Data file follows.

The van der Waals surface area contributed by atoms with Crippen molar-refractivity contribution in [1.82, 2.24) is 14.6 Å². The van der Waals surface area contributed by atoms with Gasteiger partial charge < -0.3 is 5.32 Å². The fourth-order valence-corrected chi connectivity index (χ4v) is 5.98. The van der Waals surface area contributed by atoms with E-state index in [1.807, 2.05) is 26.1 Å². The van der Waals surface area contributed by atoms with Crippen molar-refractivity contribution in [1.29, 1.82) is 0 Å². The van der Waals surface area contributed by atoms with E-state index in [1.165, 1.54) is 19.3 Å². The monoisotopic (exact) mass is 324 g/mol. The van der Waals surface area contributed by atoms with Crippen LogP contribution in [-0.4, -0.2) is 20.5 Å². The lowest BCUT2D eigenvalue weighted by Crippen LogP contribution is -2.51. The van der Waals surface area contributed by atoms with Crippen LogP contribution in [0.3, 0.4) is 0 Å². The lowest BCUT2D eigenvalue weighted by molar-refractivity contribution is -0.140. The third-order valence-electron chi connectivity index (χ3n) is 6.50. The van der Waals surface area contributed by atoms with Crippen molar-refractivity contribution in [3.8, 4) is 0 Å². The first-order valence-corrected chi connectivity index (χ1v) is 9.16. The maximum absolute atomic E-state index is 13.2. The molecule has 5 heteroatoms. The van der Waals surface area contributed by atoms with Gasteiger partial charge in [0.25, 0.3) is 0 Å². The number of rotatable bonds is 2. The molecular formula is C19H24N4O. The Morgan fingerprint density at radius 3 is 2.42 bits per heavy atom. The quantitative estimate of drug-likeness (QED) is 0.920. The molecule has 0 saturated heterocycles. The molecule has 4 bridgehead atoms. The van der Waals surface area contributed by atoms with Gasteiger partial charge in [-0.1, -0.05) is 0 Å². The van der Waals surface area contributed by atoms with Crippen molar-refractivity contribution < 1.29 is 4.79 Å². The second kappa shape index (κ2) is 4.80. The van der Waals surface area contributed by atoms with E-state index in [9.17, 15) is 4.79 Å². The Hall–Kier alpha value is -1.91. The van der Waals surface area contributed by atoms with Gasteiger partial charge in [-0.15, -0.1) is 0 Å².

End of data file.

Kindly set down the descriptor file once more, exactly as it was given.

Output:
The van der Waals surface area contributed by atoms with Crippen molar-refractivity contribution in [1.82, 2.24) is 14.6 Å². The van der Waals surface area contributed by atoms with Gasteiger partial charge < -0.3 is 5.32 Å². The fourth-order valence-corrected chi connectivity index (χ4v) is 5.98. The van der Waals surface area contributed by atoms with E-state index in [1.807, 2.05) is 26.1 Å². The van der Waals surface area contributed by atoms with Crippen molar-refractivity contribution in [1.29, 1.82) is 0 Å². The van der Waals surface area contributed by atoms with E-state index in [1.165, 1.54) is 19.3 Å². The monoisotopic (exact) mass is 324 g/mol. The van der Waals surface area contributed by atoms with Crippen LogP contribution in [-0.4, -0.2) is 20.5 Å². The lowest BCUT2D eigenvalue weighted by Crippen LogP contribution is -2.51. The van der Waals surface area contributed by atoms with Crippen LogP contribution in [0.3, 0.4) is 0 Å². The lowest BCUT2D eigenvalue weighted by molar-refractivity contribution is -0.140. The third-order valence-electron chi connectivity index (χ3n) is 6.50. The van der Waals surface area contributed by atoms with Crippen molar-refractivity contribution in [3.8, 4) is 0 Å². The first-order valence-corrected chi connectivity index (χ1v) is 9.16. The maximum absolute atomic E-state index is 13.2. The molecule has 5 heteroatoms. The van der Waals surface area contributed by atoms with Gasteiger partial charge in [0.25, 0.3) is 0 Å². The number of rotatable bonds is 2. The molecular formula is C19H24N4O. The Morgan fingerprint density at radius 3 is 2.42 bits per heavy atom. The quantitative estimate of drug-likeness (QED) is 0.920. The molecule has 0 saturated heterocycles. The molecule has 4 bridgehead atoms. The van der Waals surface area contributed by atoms with Gasteiger partial charge in [-0.1, -0.05) is 0 Å². The van der Waals surface area contributed by atoms with Crippen molar-refractivity contribution < 1.29 is 4.79 Å². The second kappa shape index (κ2) is 4.80. The van der Waals surface area contributed by atoms with E-state index in [9.17, 15) is 4.79 Å². The Hall–Kier alpha value is -1.91. The van der Waals surface area contributed by atoms with Gasteiger partial charge in [-0.15, -0.1) is 0 Å².